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Discussion Starter · #1 ·
I was at my dealer today and ended up looking around the lot at different Tundras and stuff just for fun. There seemed to be alot more 4.6 trucks on the lot than when I bought mine. I ended up in a conversation with the sales manager about this and he looked up Tundra sales at that dealership for the last couple of months (which are up considerably by the way!). His data showed that they are currently selling about 50/50 4.6's and 5.7's. He said 4.6 sales have seemed to go up steadily. To me this is interesting when comparied to the 10 - 20% range for the 4.7 motor. The guy said there were alot of people that were liking the decent power with somewhat better gas mileage and good enough towing/hauling capacity. I think it also helps that the 4.6 trucks seem to be discounted into the 26 - 28 grand range while the 5.7's are generally optioned up a bit more and running at least 3 -4 grand more money. Depends on what you want/need I guess....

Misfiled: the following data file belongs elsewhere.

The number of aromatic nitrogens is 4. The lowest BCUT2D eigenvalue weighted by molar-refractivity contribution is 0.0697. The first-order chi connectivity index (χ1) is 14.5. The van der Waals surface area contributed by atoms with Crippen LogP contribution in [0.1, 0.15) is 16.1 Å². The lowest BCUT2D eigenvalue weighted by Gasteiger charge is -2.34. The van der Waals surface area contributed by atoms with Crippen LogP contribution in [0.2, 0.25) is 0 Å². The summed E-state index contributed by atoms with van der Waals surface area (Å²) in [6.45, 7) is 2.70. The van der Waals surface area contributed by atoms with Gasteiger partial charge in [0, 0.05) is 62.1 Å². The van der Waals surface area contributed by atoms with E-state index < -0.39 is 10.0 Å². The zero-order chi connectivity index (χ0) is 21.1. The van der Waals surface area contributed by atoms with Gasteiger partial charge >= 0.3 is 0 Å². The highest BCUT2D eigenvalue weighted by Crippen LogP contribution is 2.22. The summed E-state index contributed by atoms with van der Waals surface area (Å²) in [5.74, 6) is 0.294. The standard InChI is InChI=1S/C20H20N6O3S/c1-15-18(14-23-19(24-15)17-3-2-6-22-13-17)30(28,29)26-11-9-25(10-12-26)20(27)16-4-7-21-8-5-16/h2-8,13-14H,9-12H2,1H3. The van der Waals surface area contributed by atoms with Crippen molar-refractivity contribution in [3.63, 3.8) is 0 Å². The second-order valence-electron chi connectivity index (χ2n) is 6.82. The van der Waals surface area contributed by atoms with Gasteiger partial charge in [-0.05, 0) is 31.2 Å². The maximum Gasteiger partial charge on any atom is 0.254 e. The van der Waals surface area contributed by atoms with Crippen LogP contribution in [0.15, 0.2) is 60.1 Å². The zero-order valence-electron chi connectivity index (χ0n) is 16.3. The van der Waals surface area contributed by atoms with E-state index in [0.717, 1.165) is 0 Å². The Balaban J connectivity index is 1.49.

Wondering what others are seeing?
 

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He may be right. I bought a 4.6L and have no issues. Yes, I have driven the 5.7L, as well. My 4.6L picks up quite well....no regrets.
 

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When I press the accelerator, I want the earth to rotate beneath me. :heh:
For a truck with the size and weight of the Tundra, something around 7.0L with 450 hp would be desirable, with the 5.7 acting as base engine. The 4.6 would be an excellent motor in the Tacoma. :nod:
 

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I liked the money savings and have young drivers who don't need the earth moving under their tires for now. Supose to get my 4.6L double cab tomorrow delivered, so hope the smaller engine was the correct choice.